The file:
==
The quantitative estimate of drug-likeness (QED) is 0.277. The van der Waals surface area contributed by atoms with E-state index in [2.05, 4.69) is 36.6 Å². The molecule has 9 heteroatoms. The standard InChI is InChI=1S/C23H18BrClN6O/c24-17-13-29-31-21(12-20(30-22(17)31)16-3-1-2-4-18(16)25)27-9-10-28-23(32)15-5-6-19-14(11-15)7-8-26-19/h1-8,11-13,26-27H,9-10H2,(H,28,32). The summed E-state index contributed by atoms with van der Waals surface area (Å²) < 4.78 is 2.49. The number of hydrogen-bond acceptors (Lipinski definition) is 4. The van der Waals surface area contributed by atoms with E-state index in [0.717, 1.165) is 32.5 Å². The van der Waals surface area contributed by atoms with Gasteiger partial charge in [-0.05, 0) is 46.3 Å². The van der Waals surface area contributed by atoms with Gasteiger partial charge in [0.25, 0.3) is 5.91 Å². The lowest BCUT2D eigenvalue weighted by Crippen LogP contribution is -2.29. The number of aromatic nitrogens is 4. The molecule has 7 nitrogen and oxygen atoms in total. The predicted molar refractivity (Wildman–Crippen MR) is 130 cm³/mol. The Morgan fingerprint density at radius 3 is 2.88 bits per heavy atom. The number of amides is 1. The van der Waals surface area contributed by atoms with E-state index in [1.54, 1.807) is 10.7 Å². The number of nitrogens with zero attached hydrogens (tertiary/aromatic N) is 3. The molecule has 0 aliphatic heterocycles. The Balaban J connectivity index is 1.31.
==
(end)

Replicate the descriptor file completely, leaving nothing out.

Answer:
The quantitative estimate of drug-likeness (QED) is 0.277. The van der Waals surface area contributed by atoms with E-state index in [2.05, 4.69) is 36.6 Å². The molecule has 9 heteroatoms. The standard InChI is InChI=1S/C23H18BrClN6O/c24-17-13-29-31-21(12-20(30-22(17)31)16-3-1-2-4-18(16)25)27-9-10-28-23(32)15-5-6-19-14(11-15)7-8-26-19/h1-8,11-13,26-27H,9-10H2,(H,28,32). The summed E-state index contributed by atoms with van der Waals surface area (Å²) < 4.78 is 2.49. The number of hydrogen-bond acceptors (Lipinski definition) is 4. The van der Waals surface area contributed by atoms with E-state index in [0.717, 1.165) is 32.5 Å². The van der Waals surface area contributed by atoms with Gasteiger partial charge in [-0.05, 0) is 46.3 Å². The van der Waals surface area contributed by atoms with Gasteiger partial charge in [0.25, 0.3) is 5.91 Å². The lowest BCUT2D eigenvalue weighted by Crippen LogP contribution is -2.29. The number of aromatic nitrogens is 4. The molecule has 7 nitrogen and oxygen atoms in total. The predicted molar refractivity (Wildman–Crippen MR) is 130 cm³/mol. The Morgan fingerprint density at radius 3 is 2.88 bits per heavy atom. The number of amides is 1. The van der Waals surface area contributed by atoms with E-state index in [1.54, 1.807) is 10.7 Å². The number of nitrogens with zero attached hydrogens (tertiary/aromatic N) is 3. The molecule has 0 aliphatic heterocycles. The Balaban J connectivity index is 1.31.